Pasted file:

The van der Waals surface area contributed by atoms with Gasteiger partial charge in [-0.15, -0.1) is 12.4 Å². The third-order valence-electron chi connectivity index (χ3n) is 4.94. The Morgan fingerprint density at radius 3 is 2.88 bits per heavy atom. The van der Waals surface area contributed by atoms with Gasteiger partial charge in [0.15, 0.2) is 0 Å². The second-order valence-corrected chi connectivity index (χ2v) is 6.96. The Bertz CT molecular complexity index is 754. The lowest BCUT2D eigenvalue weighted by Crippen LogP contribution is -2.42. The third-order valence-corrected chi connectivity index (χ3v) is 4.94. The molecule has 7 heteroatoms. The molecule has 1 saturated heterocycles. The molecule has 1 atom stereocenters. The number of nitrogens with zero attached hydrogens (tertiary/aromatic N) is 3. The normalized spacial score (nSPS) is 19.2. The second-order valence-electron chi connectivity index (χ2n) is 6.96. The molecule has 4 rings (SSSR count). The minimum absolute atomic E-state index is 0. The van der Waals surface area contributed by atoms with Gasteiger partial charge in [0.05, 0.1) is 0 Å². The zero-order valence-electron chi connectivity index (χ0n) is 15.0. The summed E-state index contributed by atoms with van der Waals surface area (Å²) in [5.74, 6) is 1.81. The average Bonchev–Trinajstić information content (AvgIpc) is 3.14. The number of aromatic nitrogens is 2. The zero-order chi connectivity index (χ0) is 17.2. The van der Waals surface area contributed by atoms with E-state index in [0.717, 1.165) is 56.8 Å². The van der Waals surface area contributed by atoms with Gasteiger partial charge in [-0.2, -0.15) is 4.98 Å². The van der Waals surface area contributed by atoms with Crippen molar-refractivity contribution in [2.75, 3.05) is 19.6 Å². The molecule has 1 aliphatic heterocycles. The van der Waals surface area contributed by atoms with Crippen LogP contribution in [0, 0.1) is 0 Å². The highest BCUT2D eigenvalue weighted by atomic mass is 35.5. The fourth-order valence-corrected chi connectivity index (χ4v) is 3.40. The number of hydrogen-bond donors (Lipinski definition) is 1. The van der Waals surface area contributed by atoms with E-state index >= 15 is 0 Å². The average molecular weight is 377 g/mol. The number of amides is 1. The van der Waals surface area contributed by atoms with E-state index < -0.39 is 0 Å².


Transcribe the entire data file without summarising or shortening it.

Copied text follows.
The van der Waals surface area contributed by atoms with Gasteiger partial charge in [-0.15, -0.1) is 12.4 Å². The third-order valence-electron chi connectivity index (χ3n) is 4.94. The Morgan fingerprint density at radius 3 is 2.88 bits per heavy atom. The van der Waals surface area contributed by atoms with Gasteiger partial charge in [0.15, 0.2) is 0 Å². The second-order valence-corrected chi connectivity index (χ2v) is 6.96. The Bertz CT molecular complexity index is 754. The lowest BCUT2D eigenvalue weighted by Crippen LogP contribution is -2.42. The third-order valence-corrected chi connectivity index (χ3v) is 4.94. The molecule has 7 heteroatoms. The molecule has 1 saturated heterocycles. The molecule has 1 atom stereocenters. The number of nitrogens with zero attached hydrogens (tertiary/aromatic N) is 3. The normalized spacial score (nSPS) is 19.2. The second-order valence-electron chi connectivity index (χ2n) is 6.96. The molecule has 4 rings (SSSR count). The minimum absolute atomic E-state index is 0. The van der Waals surface area contributed by atoms with Gasteiger partial charge in [0.05, 0.1) is 0 Å². The zero-order valence-electron chi connectivity index (χ0n) is 15.0. The summed E-state index contributed by atoms with van der Waals surface area (Å²) in [5.74, 6) is 1.81. The average Bonchev–Trinajstić information content (AvgIpc) is 3.14. The number of aromatic nitrogens is 2. The zero-order chi connectivity index (χ0) is 17.2. The van der Waals surface area contributed by atoms with E-state index in [0.717, 1.165) is 56.8 Å². The van der Waals surface area contributed by atoms with Gasteiger partial charge in [-0.2, -0.15) is 4.98 Å². The van der Waals surface area contributed by atoms with Crippen molar-refractivity contribution in [2.75, 3.05) is 19.6 Å². The molecule has 1 aliphatic heterocycles. The van der Waals surface area contributed by atoms with Crippen LogP contribution in [0, 0.1) is 0 Å². The highest BCUT2D eigenvalue weighted by atomic mass is 35.5. The fourth-order valence-corrected chi connectivity index (χ4v) is 3.40. The number of hydrogen-bond donors (Lipinski definition) is 1. The van der Waals surface area contributed by atoms with E-state index >= 15 is 0 Å². The average molecular weight is 377 g/mol. The number of amides is 1. The van der Waals surface area contributed by atoms with E-state index < -0.39 is 0 Å².